The office of U.S. Attorney for the Southern District of New York, Preet Bharara, has launched an investigation of health concerns among public housing units and homeless shelters across the city. Cases of elevated blood lead levels and false claims from housing and shelter officials will fall under the scrutiny of federal prosecutors, the New York Times reports.
On Wednesday, the investigation was made public a letter about the issue from Bharara and an order from a judge, both of which were filed in federal court. U.S. District Court for the Southern District of New York Judge Deborah A. Batts issued the order, asking the city’s Department of Health and Mental Hygiene to provide information and data related to complaints of poor conditions at the units and shelters.
Although the heath department is currently cooperating, the filed documents state that earlier requests for the information have been declined in order to skate past a violation of city and state health codes, the Times adds in its report.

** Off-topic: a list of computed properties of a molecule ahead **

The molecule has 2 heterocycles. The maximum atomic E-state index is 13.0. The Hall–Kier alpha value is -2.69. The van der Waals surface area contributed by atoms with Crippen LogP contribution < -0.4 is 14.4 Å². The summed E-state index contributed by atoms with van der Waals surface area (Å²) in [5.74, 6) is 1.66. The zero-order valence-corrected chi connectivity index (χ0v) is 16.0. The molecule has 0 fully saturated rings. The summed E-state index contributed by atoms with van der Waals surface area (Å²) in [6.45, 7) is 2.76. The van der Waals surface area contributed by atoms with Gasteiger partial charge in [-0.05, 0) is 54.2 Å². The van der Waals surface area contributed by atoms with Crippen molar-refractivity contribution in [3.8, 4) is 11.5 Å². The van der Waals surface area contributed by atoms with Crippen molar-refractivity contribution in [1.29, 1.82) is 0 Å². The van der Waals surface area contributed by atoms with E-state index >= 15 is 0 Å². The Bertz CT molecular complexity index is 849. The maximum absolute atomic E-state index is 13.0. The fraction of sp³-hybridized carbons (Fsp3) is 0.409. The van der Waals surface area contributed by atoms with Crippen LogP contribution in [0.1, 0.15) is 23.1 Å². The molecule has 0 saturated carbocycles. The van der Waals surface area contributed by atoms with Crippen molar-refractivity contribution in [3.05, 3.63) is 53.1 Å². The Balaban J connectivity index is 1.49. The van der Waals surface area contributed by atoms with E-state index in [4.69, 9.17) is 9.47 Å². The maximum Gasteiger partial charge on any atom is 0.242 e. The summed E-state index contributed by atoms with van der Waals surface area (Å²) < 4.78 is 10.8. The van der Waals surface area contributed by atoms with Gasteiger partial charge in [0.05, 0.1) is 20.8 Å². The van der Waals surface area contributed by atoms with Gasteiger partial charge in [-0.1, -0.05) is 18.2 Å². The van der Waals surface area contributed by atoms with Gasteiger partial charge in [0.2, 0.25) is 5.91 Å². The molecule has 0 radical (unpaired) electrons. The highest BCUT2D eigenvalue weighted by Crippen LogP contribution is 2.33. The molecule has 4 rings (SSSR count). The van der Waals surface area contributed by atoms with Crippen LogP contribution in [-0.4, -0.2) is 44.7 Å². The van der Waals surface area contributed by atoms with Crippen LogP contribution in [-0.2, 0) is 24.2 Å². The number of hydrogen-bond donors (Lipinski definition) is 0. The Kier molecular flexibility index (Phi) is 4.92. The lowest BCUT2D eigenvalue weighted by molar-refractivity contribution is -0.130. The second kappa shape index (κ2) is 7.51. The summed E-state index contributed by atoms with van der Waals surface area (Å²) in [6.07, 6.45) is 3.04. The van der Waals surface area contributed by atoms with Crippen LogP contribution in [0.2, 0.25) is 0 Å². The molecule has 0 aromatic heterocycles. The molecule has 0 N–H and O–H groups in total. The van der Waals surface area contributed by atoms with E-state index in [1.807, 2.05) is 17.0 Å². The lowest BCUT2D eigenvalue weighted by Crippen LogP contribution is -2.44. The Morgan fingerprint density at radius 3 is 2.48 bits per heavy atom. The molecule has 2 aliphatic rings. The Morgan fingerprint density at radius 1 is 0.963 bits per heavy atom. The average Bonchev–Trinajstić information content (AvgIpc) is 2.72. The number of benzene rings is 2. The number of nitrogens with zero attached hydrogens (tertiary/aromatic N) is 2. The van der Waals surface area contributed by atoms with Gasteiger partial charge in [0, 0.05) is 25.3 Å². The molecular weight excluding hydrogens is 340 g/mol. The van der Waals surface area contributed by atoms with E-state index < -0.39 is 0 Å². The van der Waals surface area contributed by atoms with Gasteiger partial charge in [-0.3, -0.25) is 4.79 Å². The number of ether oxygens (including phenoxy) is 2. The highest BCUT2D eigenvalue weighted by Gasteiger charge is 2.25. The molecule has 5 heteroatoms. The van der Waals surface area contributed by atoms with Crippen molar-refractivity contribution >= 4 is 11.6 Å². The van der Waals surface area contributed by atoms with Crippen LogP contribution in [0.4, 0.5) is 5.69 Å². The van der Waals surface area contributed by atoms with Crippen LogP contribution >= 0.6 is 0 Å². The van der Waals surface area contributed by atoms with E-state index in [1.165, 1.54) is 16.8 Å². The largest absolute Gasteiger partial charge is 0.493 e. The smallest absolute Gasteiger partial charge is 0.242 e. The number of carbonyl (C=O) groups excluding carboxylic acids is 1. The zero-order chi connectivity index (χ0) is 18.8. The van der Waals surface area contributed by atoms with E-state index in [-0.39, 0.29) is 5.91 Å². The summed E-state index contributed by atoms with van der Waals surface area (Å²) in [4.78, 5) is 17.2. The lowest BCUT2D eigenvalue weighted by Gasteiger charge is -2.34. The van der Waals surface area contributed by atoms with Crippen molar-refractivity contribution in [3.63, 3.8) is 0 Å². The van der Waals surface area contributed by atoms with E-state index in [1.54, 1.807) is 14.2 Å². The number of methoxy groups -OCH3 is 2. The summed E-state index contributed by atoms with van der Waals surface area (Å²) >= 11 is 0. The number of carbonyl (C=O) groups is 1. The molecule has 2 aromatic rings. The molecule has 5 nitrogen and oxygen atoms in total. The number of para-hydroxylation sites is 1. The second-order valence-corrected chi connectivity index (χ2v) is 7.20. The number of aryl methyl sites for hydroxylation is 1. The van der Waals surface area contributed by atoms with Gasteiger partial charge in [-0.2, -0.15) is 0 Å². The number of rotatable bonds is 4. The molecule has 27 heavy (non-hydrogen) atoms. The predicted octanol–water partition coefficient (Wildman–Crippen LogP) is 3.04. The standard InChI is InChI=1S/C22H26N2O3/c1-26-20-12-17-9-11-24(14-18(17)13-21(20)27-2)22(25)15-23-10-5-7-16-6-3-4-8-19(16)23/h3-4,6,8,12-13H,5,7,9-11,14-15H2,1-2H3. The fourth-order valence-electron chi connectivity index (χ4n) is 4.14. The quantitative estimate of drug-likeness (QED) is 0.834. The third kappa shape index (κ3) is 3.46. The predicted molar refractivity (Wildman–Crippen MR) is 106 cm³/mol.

Officials at the Housing Authority, better known as NYCHA, has said that cuts to federal funding have marred efforts to maintain the sprawling number of the deteriorating apartments it oversees.
The Times also wrote that NYCHA must follow federal requirements in regards to lead-based paint and the general upkeep and safety of the housing units. The federal documents also makes mention of looking into false claims filed by the city to the Department of Housing and Urban Development, which is one of the agencies that funds NYCHA.
The investigation appears to be the most concerted effort to address the concerns of public housing and shelter residents under Mayor Bill de Blasio‘s administration.
SOURCE: New York Times | PHOTO CREDIT: Getty | VIDEO CREDIT: Inform